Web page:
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Economy, Transportation

Puerto Armuelles, Coco Solo, transit zone, Bocas, maritime services

Panama has a reasonably good transportation system, especially in the transit zone. Some 11,400 km (7,084 mi) of roads exist, including the Pan-American and Transistmica highways. Paved roads account for 35 percent of the total; the remainder are finished in gravel and graded earth. Shallow-draft vessels can navigate 800 km (500 mi) of inland rivers, not counting the 82 km (50 mi) of the Panama Canal.

The Panama Railroad, whose route parallels the canal, was run by the government from 1979 to 1996, but it lost money, and the government curtailed service. In 1996 it was leased to a private company, which planned to restore freight and passenger operations. Two longer narrow-gauge lines in the western provinces of Chiriqui and Bocas del Toro mostly serve the banana industry.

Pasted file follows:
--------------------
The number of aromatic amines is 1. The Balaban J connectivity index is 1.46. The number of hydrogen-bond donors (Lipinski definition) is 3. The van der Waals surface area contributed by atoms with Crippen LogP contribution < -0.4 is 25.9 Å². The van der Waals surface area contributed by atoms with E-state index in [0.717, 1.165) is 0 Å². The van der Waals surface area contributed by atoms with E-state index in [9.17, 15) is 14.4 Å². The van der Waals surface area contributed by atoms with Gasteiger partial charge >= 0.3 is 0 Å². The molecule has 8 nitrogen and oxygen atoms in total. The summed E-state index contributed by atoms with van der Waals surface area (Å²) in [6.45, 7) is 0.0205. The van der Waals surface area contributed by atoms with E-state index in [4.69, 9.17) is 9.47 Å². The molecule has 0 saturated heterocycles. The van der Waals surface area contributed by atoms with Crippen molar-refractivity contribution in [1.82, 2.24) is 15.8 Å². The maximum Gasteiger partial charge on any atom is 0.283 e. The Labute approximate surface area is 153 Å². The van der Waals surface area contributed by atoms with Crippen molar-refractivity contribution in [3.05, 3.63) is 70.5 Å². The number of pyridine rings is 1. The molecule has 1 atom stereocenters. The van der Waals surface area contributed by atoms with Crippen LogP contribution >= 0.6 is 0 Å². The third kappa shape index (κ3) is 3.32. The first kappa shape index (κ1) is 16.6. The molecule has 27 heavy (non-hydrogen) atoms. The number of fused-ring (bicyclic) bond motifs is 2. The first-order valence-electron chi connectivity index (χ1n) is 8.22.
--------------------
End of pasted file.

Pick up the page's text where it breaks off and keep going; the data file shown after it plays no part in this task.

Three of Panama’s busiest ports are located in Colon to serve the free zone: Cristobal, Manzanillo, and Coco Solo. Balboa is the port at the Pacific end of the canal. Puerto Armuelles and Almirante handle banana exports.

Tocumen, near Panama City, serves as Panama’s international airport for passengers and air freight. Many smaller airstrips exist, most built by the U.S. military for defense purposes. The largest national airline, COPA, provides international flights.

Panama has the largest merchant marine registry in the world, with 6,245 ships with a capacity of 122 million gross registered tons. Shipping firms from other countries prefer to register as Panamanian because Panama charges low fees, has lax regulation, and offers access to maritime services.



Article key phrases:

Puerto Armuelles, Coco Solo, transit zone, Bocas, maritime services, Manzanillo, Panama Canal, COPA, Cristobal, Panama City, international flights, Toro, Colon, canal, free zone, air freight, gravel, passengers, freight, private company, route, military, percent, capacity, countries, total, world, money, access, remainder, Panamanian

 
 

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